Baby boomer business owners are also drawn to home-based, tutoring or educational, senior care, staffing and recruiting franchises.
So how do you determine if a franchise opportunity is the right one for you?
“One of the first things, regardless of the type of business, is I ask them if this is going to help them in terms of income, lifestyle, wealth, and equity,” Segreto says.
The franchise sector contributes about $32 million a year to the local economy and is projected to create about 200,000 more jobs nationwide in 2014, outpacing the job growth rate, according to the International Franchise Association. In Louisiana, there are more than 12,750 franchise establishments, IFA says.
In a down economy, these statistics were especially meaningful to 58-year-old Ted Fireman, who owns FranNet Louisiana, a franchise business consulting firm.
“I spent my career in corporate America, and when I was 40, it was a breeze for me,” he says. “If I wanted to make a change, it was easy to do. It was no problem for me to find a job using my skills. But I found that was starting to change when I was in my late 40s.”
Three of his employers downsized back to back, and the gaps between his jobs grew from four months to seven months to 10 months long.
“I couldn’t afford that kind of period of unemployment,” he says.
So he went into business for himself by buying the franchise, FranNet Louisiana, where he is a consultant for clients who want to pursue franchise opportunities in the state.
“There is no substitute for research,” Fireman says. “To make smart, knowledge-based decisions, it takes time and lots of effort.”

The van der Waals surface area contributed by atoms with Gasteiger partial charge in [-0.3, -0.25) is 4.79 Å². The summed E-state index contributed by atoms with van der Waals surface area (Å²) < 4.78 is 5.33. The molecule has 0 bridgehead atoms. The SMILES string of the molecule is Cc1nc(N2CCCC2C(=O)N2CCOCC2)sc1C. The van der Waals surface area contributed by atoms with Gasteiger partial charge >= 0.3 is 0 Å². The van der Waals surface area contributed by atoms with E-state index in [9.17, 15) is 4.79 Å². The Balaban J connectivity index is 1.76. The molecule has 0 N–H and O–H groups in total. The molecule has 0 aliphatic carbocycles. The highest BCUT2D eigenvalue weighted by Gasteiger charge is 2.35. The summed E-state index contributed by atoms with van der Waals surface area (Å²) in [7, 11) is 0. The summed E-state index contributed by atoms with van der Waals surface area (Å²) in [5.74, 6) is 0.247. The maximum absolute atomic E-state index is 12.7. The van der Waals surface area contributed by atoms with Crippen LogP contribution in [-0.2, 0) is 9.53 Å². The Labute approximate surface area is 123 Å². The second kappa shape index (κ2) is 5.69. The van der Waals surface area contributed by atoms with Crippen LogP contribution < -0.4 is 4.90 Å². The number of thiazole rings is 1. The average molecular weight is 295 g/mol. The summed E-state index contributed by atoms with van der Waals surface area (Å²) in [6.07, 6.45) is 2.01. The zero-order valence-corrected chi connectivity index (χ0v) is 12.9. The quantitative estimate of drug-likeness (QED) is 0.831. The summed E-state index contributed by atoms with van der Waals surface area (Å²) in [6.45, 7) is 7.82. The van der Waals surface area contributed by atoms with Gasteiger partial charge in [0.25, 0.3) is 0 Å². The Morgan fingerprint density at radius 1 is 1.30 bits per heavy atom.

Segreto advises clients to look at the longevity of a business. He also suggests potential franchisees judge how proficient a brand is in the digital space.
“Are they using technology to their advantage within the organization and tracking potential clients to the brand?” he asks his clients.
For Stoll, The Alternative Board’s customizable website and corporate social media infrastructure were selling points. For example, when a potential client in the Baton Rouge metro area visits the AB’s corporate Facebook page, Stoll receives an alert and can follow up on the local lead.
As the digital space grows and the role of social media increases, the face of business is also changing.
“We’re seeing multigenerational franchisees,” Segreto says. “We’re seeing families partnering up more than in the past.”
Baby boomers are teaming up with their grandchildrenn who are today’s marketplace “influencers,” he says.
“There are more and more opportunities. The virtual space has eliminated the boundaries,” he says. “We’re seeing interesting propositions transcend the generational differences.”
As for an exit plan, Stoll and other baby boomer entrepreneurs enjoy the option of being able to leave on their own terms. Owning his own franchise affords him the opportunity to reap the benefits of his investment 10 to 15 years from now.
Says Stoll: “Certainly owning my own business and building it to sell someday had attraction to it.”